In Northern Israel, ranchers and the Israel Nature and Parks Authority hunt and kill wolves that stray from specially designated preserves; poachers have also been known to poison and kill wolves within the preserves.  The militarized border in the Golan Heights between Israel and Syria has become one of safest places for wolves to live.  Protected by barbed wire, landmines and anti-tank trenches, wolves have been able to avoid human threats and slowly re-grow their population.  Presumably the wolves’ keen sense of smell protects them from the mines.  There is a push in Israel to clear its minefields after a young boy lost his leg to a mine, but the conflicts in Syria will likely prevent the minefields in the Golan Heights from being cleared for some time (The Guardian).

Landmines prevent and disrupt development which is the real threat to these animal species.  It’s not the landmines that protect them, but the absence of humans.  To preserve these endangered species requires thoughtful and careful planning and development, and the clearance of the landmines.  Landmines do not protect habitats, merely demonstrate the importance of guaranteeing safe and secure habitats for all species.

Michael P. Moore

moe (at) landminesinafrica (dot) org

February 20, 2015

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The Month in Mines, January 2015

New years always dawn with promise and 2015 is no different.  Last year, the parties to the Mine Ban Treaty re-committed to clearing all known minefields by 2025 and efforts this year will go a long way to seeing if that commitment can be met.  We also look forward to Mozambique’s declaration that it is landmine-free this year.  On the other side of the ledger, conflicts in Sudan, Libya, South Sudan, Mali and Somalia hold the threat of new landmine use while countries like Angola, Zimbabwe and Chad face long odds of meeting their current deadlines for landmine clearance.

Sudan

The Sudan People’s Liberation Movement-North (SPLM-N) which is fighting against the regime in Sudan has signed Geneva Call’s Deed of Commitment and pledged to destroy its stockpile of anti-personnel landmines.  The SPLM-N also calls on the government of Sudan and the international community to assist with the demining of South Kordofan and Blue Nile states.  In both statements (All Africa; Radio Dabanga), SPLM-N suggests new usage of anti-personnel mines by Sudan, which would be a violation of the Mine Ban Treaty.  Sudan claimed to have destroyed any stockpiled mines in 2008 (The Monitor), while SPLM-N claims to have captured mines from Sudanese forces in the last four years and claims Sudan laid mines in South Kordofan and Blue Nile in that same period.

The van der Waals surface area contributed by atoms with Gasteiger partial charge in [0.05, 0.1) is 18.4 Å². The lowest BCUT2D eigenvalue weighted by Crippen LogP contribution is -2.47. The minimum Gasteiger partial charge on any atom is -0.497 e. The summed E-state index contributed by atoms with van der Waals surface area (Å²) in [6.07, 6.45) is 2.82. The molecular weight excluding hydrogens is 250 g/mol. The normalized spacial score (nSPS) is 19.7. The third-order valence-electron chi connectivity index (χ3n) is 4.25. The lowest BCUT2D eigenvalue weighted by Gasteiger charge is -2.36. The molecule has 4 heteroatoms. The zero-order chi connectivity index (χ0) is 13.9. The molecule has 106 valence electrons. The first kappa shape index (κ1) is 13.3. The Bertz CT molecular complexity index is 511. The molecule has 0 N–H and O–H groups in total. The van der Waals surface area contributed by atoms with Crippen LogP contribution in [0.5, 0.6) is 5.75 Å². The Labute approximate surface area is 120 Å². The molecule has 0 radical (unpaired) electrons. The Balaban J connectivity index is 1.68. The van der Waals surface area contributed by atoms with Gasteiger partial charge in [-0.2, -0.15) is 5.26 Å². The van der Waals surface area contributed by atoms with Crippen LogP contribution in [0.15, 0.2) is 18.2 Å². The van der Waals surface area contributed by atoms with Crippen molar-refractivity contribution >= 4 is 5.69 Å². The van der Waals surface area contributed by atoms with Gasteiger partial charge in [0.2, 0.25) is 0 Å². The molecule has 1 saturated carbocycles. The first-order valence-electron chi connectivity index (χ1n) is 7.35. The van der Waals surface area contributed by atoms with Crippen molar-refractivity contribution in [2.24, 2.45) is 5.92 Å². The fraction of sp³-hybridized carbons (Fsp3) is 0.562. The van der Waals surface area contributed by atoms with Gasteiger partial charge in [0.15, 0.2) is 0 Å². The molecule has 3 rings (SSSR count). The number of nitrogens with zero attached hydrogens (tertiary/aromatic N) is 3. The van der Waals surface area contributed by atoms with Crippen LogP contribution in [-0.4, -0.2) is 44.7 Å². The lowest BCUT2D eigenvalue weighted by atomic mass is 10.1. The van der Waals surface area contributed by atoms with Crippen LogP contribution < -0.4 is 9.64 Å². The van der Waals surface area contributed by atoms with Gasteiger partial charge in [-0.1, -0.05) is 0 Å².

In North Darfur, three people and their donkeys were killed when they struck a piece of unexploded ordnance.  The areas around East Jebel Marra where the incident occurred had been subject to fighting between Sudan Armed Forces and allied militia and rebel groups (Star Africa).

Somalia

The United States government is giving 20 mine-resistant vehicles, MRAPS, to Burundian and Ugandan forces serving in the African Union Mission in Somalia (AMISOM) (Stars and Stripes).  Somalia routinely sees several explosive incidents each month, necessitating the use of mine-resistant vehicles by peacekeepers. Unfortunately, many civilians are also killed and injured by mines and explosive weapons and they will no benefit from the MRAPS.

Five people, a guard and four teachers from Kenya, were killed by a mine or IED targeting their vehicle in the central Somali city of Galkayo (All Africa).  In Kismayo in southern Somalia, two soldiers were killed and four civilians injured by a mine and the Juba region police arrested “many people” for the attack as part of a massive security sweep (Al Shahid).  In Mogadishu, two people were killed and three others injured by a landmine (All Africa).  Two children were killed and a third injured by a mine they were playing with near Bula-Burte town (Radio Bar-kulan).  Al Shabaab claimed responsibility for a landmine attack in Mogadishu that killed a district commissioner and two bodyguards and injured two people near the scene (Anadolu Agency).

Mozambique